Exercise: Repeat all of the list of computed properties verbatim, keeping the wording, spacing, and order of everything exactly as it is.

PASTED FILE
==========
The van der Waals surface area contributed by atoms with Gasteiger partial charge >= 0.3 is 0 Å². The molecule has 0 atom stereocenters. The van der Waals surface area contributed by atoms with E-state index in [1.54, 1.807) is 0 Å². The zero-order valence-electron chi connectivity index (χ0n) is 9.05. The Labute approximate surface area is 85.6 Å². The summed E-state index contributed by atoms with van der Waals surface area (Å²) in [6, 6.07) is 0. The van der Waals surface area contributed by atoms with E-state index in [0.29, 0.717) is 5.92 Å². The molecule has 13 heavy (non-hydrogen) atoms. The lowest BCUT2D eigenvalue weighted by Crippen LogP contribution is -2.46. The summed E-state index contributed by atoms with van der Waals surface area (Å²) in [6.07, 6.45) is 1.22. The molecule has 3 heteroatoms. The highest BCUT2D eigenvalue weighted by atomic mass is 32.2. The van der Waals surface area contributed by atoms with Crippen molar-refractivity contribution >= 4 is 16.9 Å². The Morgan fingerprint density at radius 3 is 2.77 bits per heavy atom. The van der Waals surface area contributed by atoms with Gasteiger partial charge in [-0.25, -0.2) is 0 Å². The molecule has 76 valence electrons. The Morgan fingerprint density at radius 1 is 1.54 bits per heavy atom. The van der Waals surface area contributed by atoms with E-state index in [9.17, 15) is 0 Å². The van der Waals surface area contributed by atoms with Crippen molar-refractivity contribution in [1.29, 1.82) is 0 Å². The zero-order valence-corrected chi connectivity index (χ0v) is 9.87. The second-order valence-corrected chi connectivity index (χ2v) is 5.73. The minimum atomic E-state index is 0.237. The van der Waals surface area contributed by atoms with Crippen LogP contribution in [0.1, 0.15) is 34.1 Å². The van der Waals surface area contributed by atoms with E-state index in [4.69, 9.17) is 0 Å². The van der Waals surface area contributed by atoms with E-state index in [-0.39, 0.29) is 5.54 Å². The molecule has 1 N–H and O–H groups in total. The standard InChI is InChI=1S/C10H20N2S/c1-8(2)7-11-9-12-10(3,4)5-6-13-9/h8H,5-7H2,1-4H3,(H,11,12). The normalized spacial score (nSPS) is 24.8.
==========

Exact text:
The van der Waals surface area contributed by atoms with Gasteiger partial charge >= 0.3 is 0 Å². The molecule has 0 atom stereocenters. The van der Waals surface area contributed by atoms with E-state index in [1.54, 1.807) is 0 Å². The zero-order valence-electron chi connectivity index (χ0n) is 9.05. The Labute approximate surface area is 85.6 Å². The summed E-state index contributed by atoms with van der Waals surface area (Å²) in [6, 6.07) is 0. The van der Waals surface area contributed by atoms with E-state index in [0.29, 0.717) is 5.92 Å². The molecule has 13 heavy (non-hydrogen) atoms. The lowest BCUT2D eigenvalue weighted by Crippen LogP contribution is -2.46. The summed E-state index contributed by atoms with van der Waals surface area (Å²) in [6.07, 6.45) is 1.22. The molecule has 3 heteroatoms. The highest BCUT2D eigenvalue weighted by atomic mass is 32.2. The van der Waals surface area contributed by atoms with Crippen molar-refractivity contribution >= 4 is 16.9 Å². The Morgan fingerprint density at radius 3 is 2.77 bits per heavy atom. The van der Waals surface area contributed by atoms with Gasteiger partial charge in [-0.25, -0.2) is 0 Å². The molecule has 76 valence electrons. The Morgan fingerprint density at radius 1 is 1.54 bits per heavy atom. The van der Waals surface area contributed by atoms with E-state index in [9.17, 15) is 0 Å². The van der Waals surface area contributed by atoms with Crippen molar-refractivity contribution in [1.29, 1.82) is 0 Å². The zero-order valence-corrected chi connectivity index (χ0v) is 9.87. The second-order valence-corrected chi connectivity index (χ2v) is 5.73. The minimum atomic E-state index is 0.237. The van der Waals surface area contributed by atoms with Crippen LogP contribution in [0.1, 0.15) is 34.1 Å². The van der Waals surface area contributed by atoms with E-state index in [4.69, 9.17) is 0 Å². The van der Waals surface area contributed by atoms with E-state index in [-0.39, 0.29) is 5.54 Å². The molecule has 1 N–H and O–H groups in total. The standard InChI is InChI=1S/C10H20N2S/c1-8(2)7-11-9-12-10(3,4)5-6-13-9/h8H,5-7H2,1-4H3,(H,11,12). The normalized spacial score (nSPS) is 24.8.